Quinn seems to back key workers' comp provision
SPRINGFIELD -- Gov. Pat Quinn’s plan to reform Illinois’ workers’ compensation system appears to include some form of a key provision wanted by Republicans and business interests.
Quinn’s plan, outlined Wednesday for the Illinois Retail Merchants Association and the Illinois Manufacturers Association, would require that a worker would not receive benefits for an injury if it was not incurred on the job.
Businesses have called for a “causation" requirement in workers’ comp claims, meaning the workplace must be the primary contributing cause of a compensable claim.
It’s unclear whether Quinn’s proposal, outlined on a slide show, matches up with what Republicans and the state’s business interests want. Quinn could not point to a bill number or a legislative sponsor for his plan, so the exact language could be examined.
“This is law, and those words mean a lot,” said state Sen. Kyle McCarter, R-Lebanon, who sponsored a workers' compensation reform proposal that failed in the Senate earlier this year.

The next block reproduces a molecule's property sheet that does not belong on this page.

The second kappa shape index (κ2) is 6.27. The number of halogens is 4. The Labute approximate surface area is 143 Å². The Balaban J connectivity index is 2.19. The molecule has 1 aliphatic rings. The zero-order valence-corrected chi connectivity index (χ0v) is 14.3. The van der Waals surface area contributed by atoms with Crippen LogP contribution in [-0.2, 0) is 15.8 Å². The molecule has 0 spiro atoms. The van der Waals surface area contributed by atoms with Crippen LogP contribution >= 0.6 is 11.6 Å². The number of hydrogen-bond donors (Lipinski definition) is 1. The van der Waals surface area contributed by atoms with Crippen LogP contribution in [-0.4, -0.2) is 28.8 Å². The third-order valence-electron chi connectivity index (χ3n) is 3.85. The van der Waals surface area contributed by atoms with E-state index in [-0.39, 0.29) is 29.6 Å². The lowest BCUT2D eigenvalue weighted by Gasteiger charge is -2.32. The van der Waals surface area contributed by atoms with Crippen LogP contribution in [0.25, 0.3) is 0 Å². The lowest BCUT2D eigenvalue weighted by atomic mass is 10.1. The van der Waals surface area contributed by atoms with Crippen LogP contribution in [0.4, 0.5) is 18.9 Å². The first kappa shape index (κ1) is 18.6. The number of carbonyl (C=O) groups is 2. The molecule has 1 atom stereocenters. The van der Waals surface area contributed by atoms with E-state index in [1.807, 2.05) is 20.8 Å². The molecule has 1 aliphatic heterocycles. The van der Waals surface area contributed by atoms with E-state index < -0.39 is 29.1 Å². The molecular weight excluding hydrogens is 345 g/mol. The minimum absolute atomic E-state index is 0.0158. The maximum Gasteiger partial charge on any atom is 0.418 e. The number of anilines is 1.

Quinn, who said he wants a reform bill enacted before the legislature's May 31 adjournment date, would not call his provision “causation,” although the slide show included the requirement that any compensable accident arise out of and in the course of employment.
“You can call it whatever you want,” Quinn said. “You can call it success if we can get the job done.”
Workers’ compensation premiums cost businesses $3 billion annually. Quinn said his plan, which also includes cuts in Illinois’ medical fee schedule, enhances review of how care is utilized, reduces permanent disability payments, limits compensation for carpal tunnel syndrome and limits the wage differential – how long workers can receive benefits based on their pay before and after their injuries – would save businesses $500 million.
Business interests said the governor’s plan doesn’t go far enough on the issue of causation, but it has potential.
“I think that is their attempt to address the issue,” IRMA president David Vite said. “It doesn’t go to the place we need to be, but we appreciate their effort and would be willing to sit down and work with the governor’s team.”
McCarter’s bill included an explicit requirement that injuries result from the workplace. In a speech before the business groups, McCarter said it was “cause or nothing.”
“After being disrespected so badly with the (income) tax increase, we deserve this,” McCarter said.
Andy Brownfield can be reached at (217) 782-3095.